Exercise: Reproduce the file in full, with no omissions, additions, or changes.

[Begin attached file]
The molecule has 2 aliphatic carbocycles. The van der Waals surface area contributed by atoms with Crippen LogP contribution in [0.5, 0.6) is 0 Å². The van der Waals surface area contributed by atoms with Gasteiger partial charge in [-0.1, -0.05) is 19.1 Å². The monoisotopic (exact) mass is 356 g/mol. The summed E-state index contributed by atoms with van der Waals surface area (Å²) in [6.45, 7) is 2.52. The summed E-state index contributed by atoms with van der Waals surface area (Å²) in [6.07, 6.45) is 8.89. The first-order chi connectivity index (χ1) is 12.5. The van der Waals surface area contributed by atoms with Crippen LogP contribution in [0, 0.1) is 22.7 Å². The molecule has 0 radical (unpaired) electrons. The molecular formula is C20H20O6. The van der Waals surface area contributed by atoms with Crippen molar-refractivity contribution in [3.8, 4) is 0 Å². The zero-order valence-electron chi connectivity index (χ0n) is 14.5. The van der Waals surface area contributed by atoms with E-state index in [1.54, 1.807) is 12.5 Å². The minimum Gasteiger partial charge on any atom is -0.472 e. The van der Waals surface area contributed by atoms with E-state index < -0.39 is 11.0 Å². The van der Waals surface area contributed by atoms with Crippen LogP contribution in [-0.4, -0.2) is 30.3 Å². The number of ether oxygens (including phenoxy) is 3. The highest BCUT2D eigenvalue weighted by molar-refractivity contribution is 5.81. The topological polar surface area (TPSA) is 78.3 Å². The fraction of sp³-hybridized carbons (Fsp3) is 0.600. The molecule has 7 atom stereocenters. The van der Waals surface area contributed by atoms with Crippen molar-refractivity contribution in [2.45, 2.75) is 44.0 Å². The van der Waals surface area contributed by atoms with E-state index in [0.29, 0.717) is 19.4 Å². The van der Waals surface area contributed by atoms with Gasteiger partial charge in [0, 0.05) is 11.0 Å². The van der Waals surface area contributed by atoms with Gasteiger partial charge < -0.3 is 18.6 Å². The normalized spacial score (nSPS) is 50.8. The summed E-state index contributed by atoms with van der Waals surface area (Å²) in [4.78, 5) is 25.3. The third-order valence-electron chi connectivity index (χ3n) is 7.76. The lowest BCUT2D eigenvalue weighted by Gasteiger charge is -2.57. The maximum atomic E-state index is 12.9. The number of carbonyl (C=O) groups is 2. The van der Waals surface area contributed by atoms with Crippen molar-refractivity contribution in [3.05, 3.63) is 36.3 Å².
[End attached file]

The molecule has 2 aliphatic carbocycles. The van der Waals surface area contributed by atoms with Crippen LogP contribution in [0.5, 0.6) is 0 Å². The van der Waals surface area contributed by atoms with Gasteiger partial charge in [-0.1, -0.05) is 19.1 Å². The monoisotopic (exact) mass is 356 g/mol. The summed E-state index contributed by atoms with van der Waals surface area (Å²) in [6.45, 7) is 2.52. The summed E-state index contributed by atoms with van der Waals surface area (Å²) in [6.07, 6.45) is 8.89. The first-order chi connectivity index (χ1) is 12.5. The van der Waals surface area contributed by atoms with Crippen LogP contribution in [0, 0.1) is 22.7 Å². The molecule has 0 radical (unpaired) electrons. The molecular formula is C20H20O6. The van der Waals surface area contributed by atoms with Crippen molar-refractivity contribution in [3.8, 4) is 0 Å². The zero-order valence-electron chi connectivity index (χ0n) is 14.5. The van der Waals surface area contributed by atoms with E-state index in [1.54, 1.807) is 12.5 Å². The minimum Gasteiger partial charge on any atom is -0.472 e. The van der Waals surface area contributed by atoms with E-state index < -0.39 is 11.0 Å². The van der Waals surface area contributed by atoms with Crippen LogP contribution in [-0.4, -0.2) is 30.3 Å². The number of ether oxygens (including phenoxy) is 3. The highest BCUT2D eigenvalue weighted by molar-refractivity contribution is 5.81. The topological polar surface area (TPSA) is 78.3 Å². The fraction of sp³-hybridized carbons (Fsp3) is 0.600. The molecule has 7 atom stereocenters. The van der Waals surface area contributed by atoms with Crippen molar-refractivity contribution in [2.45, 2.75) is 44.0 Å². The van der Waals surface area contributed by atoms with E-state index in [0.29, 0.717) is 19.4 Å². The van der Waals surface area contributed by atoms with Gasteiger partial charge in [0, 0.05) is 11.0 Å². The van der Waals surface area contributed by atoms with Gasteiger partial charge < -0.3 is 18.6 Å². The normalized spacial score (nSPS) is 50.8. The summed E-state index contributed by atoms with van der Waals surface area (Å²) in [4.78, 5) is 25.3. The third-order valence-electron chi connectivity index (χ3n) is 7.76. The lowest BCUT2D eigenvalue weighted by Gasteiger charge is -2.57. The maximum atomic E-state index is 12.9. The number of carbonyl (C=O) groups is 2. The van der Waals surface area contributed by atoms with Crippen molar-refractivity contribution in [3.05, 3.63) is 36.3 Å².